[time-nuts] Re Danjon Astrolabe

Dr Bruce Griffiths bruce.griffiths at xtra.co.nz
Thu Sep 28 20:09:11 EDT 2006

Tom Van Baak wrote:
>> The scheme probably needs three photocells to be sure that the one
>> in the middle is darker than the others. Might be able to mask it
>> with a slit and use a fine wire gnomon, in a coarse/fine servo.
>> Could use a variable frequency motor and precision reduction, like
>> a phonograph turntable only much slower.
> Not sure about needing three. This is what I had in
> mind -- given there's a stepper/servo on the sundial
> base, I suggest a detection method not unlike the
> way a 5061A stays on the cesium resonance peak.
> (see http://www.leapsecond.com/pages/cspeak/)
> Namely, you continuously sweep the base a small
> amount, perhaps a fraction of a degree, at a couple of
> Hz rate, back and forth across the minimum gnomon
> shadow to determine just where the "zero crossing" is.
> The two photodiode *differential* is all you care about.
> Using a sampling ADC (free inside most uC these
> days) you can then infer where the center is. When
> the virtual sweep center is off by more than one full
> physical step of the geared stepper, you advance
> the sundial base one step.
> I've not done the math, but I suspect you can get quite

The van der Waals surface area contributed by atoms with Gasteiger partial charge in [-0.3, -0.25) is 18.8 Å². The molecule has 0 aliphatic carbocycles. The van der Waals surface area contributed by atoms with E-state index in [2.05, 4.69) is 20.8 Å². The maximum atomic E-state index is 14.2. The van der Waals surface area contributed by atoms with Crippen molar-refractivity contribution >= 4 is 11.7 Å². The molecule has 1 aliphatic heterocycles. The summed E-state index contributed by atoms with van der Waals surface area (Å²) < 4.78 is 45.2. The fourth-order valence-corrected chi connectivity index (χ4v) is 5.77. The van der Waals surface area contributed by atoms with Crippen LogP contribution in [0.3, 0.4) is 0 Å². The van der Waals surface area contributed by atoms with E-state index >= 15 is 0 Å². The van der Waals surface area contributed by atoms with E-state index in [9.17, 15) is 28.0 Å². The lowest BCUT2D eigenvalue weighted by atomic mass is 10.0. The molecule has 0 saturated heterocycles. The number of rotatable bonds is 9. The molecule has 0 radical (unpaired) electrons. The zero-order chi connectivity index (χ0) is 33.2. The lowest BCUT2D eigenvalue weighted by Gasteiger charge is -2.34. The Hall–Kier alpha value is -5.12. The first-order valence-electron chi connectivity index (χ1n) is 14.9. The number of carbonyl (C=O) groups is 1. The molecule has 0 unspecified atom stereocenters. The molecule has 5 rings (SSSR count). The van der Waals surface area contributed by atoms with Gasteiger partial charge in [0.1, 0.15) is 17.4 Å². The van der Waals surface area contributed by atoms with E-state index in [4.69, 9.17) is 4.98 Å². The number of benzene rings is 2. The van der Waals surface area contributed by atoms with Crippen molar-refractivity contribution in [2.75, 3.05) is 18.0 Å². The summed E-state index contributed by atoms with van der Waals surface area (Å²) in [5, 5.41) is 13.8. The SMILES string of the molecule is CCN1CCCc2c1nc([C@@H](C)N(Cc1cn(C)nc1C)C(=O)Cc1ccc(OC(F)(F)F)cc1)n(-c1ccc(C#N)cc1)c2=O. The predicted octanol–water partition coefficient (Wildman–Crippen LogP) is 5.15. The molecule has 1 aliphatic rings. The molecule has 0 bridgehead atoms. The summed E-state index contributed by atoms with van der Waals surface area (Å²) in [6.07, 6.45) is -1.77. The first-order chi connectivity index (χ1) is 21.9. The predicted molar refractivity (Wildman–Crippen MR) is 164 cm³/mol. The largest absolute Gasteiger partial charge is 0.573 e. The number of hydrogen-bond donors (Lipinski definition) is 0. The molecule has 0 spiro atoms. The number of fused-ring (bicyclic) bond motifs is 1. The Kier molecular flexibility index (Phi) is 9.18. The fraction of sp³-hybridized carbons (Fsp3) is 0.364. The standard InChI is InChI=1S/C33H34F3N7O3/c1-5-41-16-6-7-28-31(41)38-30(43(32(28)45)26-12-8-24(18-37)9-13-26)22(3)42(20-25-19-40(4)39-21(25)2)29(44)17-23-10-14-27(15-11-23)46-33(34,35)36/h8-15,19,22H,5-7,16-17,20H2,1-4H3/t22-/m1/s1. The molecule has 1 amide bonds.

> accurate this way. Not only do you have the digital
> step count as a function of time of day, but you also
> have the digital/analog interpolation of the steps; so
> the resolution is quite good.
> Also if the photodiodes are sensitive beyond visible
> this digital servo'ed sundial might work in cloudy
> weather too -- which, being here in Seattle, is one
> reason I came up with the idea.
> /tvb
> http://www.LeapSecond.com/time-nuts.htm
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Whilst the resolution may be good, the accuracy of an open loop 
microstepped stepper motor isn't that great.
Its usually worse than when not using microstepping.
Variations in friction torque on the motor will also dramatically affect 
its positioning accuracy.
A high resolution position encoder mounted on the sundial base is 
essential if you need to accurately determine its direction.
Servomotors with encoder feedback will achieve a much higher performance 
than a stepper motor.
If gears or rollers are used then backlash in gears or microcreep in 
rollers will reduce the positioning accuracy.
The sundial base bearing runout can also affect positioning accuracy.

The equivalent time error is not likely to be much  smaller than a few 
seconds at best


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